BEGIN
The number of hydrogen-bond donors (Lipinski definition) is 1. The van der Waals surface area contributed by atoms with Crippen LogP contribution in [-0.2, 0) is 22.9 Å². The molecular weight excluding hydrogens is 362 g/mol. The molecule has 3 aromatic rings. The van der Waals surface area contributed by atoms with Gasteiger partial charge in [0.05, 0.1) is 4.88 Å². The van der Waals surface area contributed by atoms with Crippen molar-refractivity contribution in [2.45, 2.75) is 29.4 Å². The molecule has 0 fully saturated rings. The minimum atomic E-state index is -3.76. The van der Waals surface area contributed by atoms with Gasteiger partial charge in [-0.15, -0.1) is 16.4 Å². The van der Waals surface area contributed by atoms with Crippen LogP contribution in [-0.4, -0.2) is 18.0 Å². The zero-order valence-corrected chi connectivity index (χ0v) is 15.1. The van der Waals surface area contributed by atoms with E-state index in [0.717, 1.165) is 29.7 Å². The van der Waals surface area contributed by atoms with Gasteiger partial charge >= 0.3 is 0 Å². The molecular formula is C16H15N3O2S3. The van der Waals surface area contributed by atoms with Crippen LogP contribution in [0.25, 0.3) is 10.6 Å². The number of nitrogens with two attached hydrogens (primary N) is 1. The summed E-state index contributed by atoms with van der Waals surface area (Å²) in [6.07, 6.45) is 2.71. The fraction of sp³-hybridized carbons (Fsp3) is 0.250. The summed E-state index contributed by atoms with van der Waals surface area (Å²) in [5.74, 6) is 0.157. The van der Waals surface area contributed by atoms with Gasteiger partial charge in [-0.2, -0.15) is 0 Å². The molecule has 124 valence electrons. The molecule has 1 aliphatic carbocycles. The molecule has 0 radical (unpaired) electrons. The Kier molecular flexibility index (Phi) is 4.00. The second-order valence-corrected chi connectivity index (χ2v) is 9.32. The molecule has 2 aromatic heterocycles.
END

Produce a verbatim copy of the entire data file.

The number of hydrogen-bond donors (Lipinski definition) is 1. The van der Waals surface area contributed by atoms with Crippen LogP contribution in [-0.2, 0) is 22.9 Å². The molecular weight excluding hydrogens is 362 g/mol. The molecule has 3 aromatic rings. The van der Waals surface area contributed by atoms with Gasteiger partial charge in [0.05, 0.1) is 4.88 Å². The van der Waals surface area contributed by atoms with Crippen molar-refractivity contribution in [2.45, 2.75) is 29.4 Å². The molecule has 0 fully saturated rings. The minimum atomic E-state index is -3.76. The van der Waals surface area contributed by atoms with Gasteiger partial charge in [-0.15, -0.1) is 16.4 Å². The van der Waals surface area contributed by atoms with Crippen LogP contribution in [-0.4, -0.2) is 18.0 Å². The zero-order valence-corrected chi connectivity index (χ0v) is 15.1. The van der Waals surface area contributed by atoms with E-state index in [0.717, 1.165) is 29.7 Å². The van der Waals surface area contributed by atoms with Gasteiger partial charge >= 0.3 is 0 Å². The molecular formula is C16H15N3O2S3. The van der Waals surface area contributed by atoms with Crippen LogP contribution in [0.25, 0.3) is 10.6 Å². The number of nitrogens with two attached hydrogens (primary N) is 1. The summed E-state index contributed by atoms with van der Waals surface area (Å²) in [6.07, 6.45) is 2.71. The fraction of sp³-hybridized carbons (Fsp3) is 0.250. The summed E-state index contributed by atoms with van der Waals surface area (Å²) in [5.74, 6) is 0.157. The van der Waals surface area contributed by atoms with Gasteiger partial charge in [-0.2, -0.15) is 0 Å². The molecule has 124 valence electrons. The molecule has 1 aliphatic carbocycles. The molecule has 0 radical (unpaired) electrons. The Kier molecular flexibility index (Phi) is 4.00. The second-order valence-corrected chi connectivity index (χ2v) is 9.32. The molecule has 2 aromatic heterocycles.